Among other things, marijuana is known to relieve pain. Scientists believe the cannibinoids deserve the credit, though they're not exactly sure how they work their magic. Unfortunately, the cannibinoids also get into the brain, where they can cause a variety of problems.
So researchers at UC Irvine and their colleagues set out to design a molecule that relieves pain like cannibinoids, but doesn't cause any mischief in the brain.
They started with a compound called URB597, which is a known analgesic. Then they added chemical groups to it, making it bigger. One of the combinations – which they dubbed URB937 – acted the same way but didn't stick in the central nervous system or brain.
Further tests revealed that the new compound probably does cross the blood-brain barrier, but gets “extruded” from the central nervous system. However, it did travel rapidly throughout the body, hitching a ride in the bloodstream.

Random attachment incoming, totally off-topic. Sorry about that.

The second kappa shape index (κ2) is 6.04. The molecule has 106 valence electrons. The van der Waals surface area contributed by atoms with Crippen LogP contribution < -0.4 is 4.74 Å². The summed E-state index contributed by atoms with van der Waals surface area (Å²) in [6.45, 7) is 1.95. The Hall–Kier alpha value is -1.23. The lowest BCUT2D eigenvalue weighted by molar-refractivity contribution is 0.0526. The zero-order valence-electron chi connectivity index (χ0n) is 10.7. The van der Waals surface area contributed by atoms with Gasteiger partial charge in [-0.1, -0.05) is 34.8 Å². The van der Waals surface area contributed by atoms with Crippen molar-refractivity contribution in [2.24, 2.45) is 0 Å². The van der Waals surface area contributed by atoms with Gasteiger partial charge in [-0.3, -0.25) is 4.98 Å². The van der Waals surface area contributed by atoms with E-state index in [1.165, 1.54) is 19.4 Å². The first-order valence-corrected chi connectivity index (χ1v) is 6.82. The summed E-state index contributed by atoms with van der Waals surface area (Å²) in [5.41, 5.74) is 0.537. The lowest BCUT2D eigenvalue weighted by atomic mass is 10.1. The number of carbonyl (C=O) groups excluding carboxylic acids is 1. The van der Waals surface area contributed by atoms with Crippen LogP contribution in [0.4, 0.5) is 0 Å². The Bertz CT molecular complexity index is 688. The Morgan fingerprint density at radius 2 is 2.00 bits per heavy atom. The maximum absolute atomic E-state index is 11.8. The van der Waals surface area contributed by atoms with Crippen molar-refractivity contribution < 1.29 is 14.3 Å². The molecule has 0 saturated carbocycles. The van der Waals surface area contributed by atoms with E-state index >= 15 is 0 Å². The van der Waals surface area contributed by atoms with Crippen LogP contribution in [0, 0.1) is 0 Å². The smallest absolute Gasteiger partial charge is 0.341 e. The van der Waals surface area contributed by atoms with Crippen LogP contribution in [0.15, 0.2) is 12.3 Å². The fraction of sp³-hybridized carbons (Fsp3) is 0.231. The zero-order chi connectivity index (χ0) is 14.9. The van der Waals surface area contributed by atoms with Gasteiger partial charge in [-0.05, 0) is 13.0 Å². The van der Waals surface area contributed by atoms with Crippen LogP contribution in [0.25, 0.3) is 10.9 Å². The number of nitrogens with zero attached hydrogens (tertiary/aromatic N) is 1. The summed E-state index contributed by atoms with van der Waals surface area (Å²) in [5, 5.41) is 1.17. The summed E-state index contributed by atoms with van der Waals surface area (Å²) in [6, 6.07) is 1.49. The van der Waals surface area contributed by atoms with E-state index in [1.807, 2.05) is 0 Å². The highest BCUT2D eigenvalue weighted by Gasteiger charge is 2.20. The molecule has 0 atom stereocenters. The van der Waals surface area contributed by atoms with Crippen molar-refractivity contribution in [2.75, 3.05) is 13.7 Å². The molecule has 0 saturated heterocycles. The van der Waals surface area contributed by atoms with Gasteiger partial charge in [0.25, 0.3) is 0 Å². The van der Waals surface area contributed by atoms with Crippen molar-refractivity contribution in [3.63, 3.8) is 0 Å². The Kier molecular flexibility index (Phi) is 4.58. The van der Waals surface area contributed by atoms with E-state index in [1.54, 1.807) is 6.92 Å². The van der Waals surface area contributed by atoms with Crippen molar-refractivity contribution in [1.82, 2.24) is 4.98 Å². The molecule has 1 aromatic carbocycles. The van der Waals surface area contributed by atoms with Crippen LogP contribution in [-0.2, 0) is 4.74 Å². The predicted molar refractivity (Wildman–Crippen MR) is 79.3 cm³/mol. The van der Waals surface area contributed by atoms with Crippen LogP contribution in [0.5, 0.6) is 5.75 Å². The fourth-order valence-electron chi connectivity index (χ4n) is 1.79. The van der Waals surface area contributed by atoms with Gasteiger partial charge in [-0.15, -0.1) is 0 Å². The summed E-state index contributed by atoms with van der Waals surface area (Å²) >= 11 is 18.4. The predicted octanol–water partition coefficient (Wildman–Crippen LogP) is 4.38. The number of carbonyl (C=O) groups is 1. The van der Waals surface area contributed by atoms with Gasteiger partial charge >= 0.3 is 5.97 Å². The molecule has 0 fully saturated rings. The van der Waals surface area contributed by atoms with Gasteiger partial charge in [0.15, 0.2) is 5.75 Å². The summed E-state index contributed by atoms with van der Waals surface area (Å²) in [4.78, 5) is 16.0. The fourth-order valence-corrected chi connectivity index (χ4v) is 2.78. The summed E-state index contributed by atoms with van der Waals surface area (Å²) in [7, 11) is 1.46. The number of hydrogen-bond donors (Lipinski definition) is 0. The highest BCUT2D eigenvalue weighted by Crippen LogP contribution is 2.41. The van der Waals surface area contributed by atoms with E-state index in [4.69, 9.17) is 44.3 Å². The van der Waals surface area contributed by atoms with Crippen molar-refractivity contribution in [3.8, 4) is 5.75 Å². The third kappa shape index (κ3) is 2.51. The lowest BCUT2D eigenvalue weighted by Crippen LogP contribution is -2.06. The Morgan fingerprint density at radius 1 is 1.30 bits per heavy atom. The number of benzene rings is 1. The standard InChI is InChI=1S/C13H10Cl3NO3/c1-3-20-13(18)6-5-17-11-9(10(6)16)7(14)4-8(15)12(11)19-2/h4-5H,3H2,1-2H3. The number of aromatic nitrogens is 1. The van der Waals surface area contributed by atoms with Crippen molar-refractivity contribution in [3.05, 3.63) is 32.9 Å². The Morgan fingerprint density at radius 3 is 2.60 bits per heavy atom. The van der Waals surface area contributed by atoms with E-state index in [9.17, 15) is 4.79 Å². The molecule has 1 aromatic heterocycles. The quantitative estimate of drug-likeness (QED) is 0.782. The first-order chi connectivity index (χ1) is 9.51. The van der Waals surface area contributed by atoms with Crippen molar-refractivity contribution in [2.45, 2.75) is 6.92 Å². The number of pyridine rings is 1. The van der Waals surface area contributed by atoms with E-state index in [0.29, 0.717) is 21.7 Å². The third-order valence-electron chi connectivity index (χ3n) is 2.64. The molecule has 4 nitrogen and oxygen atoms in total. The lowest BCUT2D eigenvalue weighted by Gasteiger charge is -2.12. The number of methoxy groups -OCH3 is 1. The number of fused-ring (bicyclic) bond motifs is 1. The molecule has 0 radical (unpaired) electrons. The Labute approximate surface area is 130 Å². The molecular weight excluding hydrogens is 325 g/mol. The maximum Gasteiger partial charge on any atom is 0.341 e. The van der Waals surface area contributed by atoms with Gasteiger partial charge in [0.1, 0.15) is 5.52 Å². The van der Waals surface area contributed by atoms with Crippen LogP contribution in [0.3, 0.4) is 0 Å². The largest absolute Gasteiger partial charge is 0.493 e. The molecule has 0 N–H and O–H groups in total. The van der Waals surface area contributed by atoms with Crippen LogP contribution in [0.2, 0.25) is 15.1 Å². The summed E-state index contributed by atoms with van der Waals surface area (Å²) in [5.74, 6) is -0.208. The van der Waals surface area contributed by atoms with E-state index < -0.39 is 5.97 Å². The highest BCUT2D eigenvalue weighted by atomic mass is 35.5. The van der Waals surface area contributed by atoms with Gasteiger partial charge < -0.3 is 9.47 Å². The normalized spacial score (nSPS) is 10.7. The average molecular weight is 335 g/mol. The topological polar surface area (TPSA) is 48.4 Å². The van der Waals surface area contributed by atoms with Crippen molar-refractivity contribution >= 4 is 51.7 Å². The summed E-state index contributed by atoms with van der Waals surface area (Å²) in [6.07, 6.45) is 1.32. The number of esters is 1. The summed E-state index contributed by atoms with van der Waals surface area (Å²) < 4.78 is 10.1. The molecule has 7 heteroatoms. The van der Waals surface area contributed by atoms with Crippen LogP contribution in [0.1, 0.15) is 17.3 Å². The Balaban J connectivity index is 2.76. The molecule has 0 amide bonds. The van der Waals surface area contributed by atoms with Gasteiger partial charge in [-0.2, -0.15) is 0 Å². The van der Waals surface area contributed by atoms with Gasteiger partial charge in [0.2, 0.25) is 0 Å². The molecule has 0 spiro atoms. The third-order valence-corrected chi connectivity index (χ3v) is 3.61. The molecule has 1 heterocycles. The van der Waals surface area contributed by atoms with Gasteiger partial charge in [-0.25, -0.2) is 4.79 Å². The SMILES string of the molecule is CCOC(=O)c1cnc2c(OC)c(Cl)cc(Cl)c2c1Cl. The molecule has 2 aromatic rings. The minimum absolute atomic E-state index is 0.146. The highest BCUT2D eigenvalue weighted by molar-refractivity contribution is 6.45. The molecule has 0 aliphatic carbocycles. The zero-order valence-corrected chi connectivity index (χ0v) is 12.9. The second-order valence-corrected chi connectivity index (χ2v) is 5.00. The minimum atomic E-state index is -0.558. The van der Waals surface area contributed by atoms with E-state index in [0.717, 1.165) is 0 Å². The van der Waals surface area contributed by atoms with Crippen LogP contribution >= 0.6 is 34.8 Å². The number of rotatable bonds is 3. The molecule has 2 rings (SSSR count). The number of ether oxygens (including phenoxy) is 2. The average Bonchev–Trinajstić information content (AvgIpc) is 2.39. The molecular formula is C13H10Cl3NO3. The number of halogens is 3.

When given to mice, URB937 boosted levels of a cannibinoid neurotransmitter (called anandamide) in body tissues, but not the brain. In a variety of tests, the researchers determined that the compound reduced pain in mice and rats suffering from pain caused by nerve damage, inflammation and damage to internal organs.
The researchers believe that the compound works by blocking an enzyme that would otherwise break down anandamide and prevent it from activating a “bliss receptor.” They said this mechanism of action is totally unlike that of traditional painkillers. But they cautioned that it could take years to turn this molecule into a marketable drug.
The study was published online Sunday by the journal Nature Neuroscience.
-- Karen Kaplan/Los Angeles Times